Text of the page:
Lobster Salad

A lobster salad makes a luxurious meal for two people. The lobster meat is here served on a bed of peppery salad greens, shredded snow peas, grapes and new potatoes cooked in their skins, all tossed in a lime-spiked dressing.

Servings Prep Time Cook Time
2servings 35minutes 15minutes
Servings Prep Time
2servings 35minutes
Cook Time
Servings: servings
Servings: servings
  1. Place the potatoes in a saucepan and cover with boiling water. Cook for about 15 minutes or until just tender. Drain and leave to cool, then cut the potatoes in half.
  2. While the potatoes are cooling, mix together the mayonnaise, yogurt and lime rind, and season with pepper. Set aside.
  3. Pull and twist off the lobster claws and set aside. With a sharp knife, cut the body in half lengthwise, from tail end through the head. Remove the meat from the body/tail shell and the claws. Chop all the meat into chunks. (The meat from the spindly legs can also be removed with tweezers, but this takes a lot of effort for the small amount of meat inside them.)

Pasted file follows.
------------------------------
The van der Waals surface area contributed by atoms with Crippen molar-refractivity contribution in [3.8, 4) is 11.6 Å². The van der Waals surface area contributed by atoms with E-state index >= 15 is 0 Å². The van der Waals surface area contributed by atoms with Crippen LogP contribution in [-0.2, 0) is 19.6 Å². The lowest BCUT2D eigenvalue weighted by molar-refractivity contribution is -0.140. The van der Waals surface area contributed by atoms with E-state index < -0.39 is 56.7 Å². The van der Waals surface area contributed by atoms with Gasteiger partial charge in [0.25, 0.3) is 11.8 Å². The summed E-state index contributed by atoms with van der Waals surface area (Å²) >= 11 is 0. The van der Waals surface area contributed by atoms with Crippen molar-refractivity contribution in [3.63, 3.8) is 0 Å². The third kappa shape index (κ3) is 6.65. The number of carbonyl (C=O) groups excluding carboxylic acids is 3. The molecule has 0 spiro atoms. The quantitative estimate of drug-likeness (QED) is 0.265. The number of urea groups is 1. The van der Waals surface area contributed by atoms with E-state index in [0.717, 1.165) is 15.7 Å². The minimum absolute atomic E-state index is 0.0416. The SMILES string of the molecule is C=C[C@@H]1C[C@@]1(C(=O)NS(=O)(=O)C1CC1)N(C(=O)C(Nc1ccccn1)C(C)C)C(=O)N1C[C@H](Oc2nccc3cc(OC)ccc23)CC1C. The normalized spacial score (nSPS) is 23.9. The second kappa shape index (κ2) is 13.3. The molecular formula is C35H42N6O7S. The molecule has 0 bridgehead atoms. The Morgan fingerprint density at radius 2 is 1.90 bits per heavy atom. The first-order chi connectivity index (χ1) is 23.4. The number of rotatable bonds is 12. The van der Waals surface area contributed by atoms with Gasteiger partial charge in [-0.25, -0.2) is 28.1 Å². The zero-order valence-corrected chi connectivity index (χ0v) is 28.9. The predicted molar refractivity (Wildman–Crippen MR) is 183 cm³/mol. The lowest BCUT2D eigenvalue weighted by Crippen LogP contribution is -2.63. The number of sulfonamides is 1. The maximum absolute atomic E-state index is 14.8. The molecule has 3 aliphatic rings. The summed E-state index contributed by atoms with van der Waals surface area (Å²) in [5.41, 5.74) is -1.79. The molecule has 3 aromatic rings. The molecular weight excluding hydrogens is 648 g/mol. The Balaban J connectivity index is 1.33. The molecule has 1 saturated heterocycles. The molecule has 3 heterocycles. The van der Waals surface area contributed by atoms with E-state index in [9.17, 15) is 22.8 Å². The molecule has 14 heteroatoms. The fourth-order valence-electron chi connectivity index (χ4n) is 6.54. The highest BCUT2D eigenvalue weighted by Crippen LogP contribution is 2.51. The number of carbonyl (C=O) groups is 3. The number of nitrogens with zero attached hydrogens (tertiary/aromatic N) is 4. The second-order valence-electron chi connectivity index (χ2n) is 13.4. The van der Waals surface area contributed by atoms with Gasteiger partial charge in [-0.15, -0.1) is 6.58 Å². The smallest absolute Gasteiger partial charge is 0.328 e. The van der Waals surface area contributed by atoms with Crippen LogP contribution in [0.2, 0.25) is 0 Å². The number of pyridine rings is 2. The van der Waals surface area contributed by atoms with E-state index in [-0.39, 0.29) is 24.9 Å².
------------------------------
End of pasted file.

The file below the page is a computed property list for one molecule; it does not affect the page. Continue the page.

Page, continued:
4. Toss the potatoes with the shallots, snow peas, grapes, watercress and lime dressing. Arrange the arugula on large plates and add the watercress and potato salad. Scatter the lobster meat on top and serve.
Recipe Notes

Lobster salad variations: For a lightly curried lime and honey dressing, mix together 2 tablespoons peanut oil with 1 tablespoon lemon juice, 1⁄2 teaspoon curry paste and 1⁄2 teaspoon clear honey.

Per serving: 272 calories, 21 g protein, 3 g total fat, 1 g saturated fat, 74 mg cholesterol, 40 g total carbohydrate, 22 g sugars, 6 g fibre, 502 mg sodium

Some varieties of grape are cultivated for wine, others for drying to become raisins and sultanas, and others for just eating. The nutrient content of different coloured grapes is very similar. Of all fruits, grapes have one of the highest sugar contents—mainly as glucose and fructose—and they are a good source of potassium.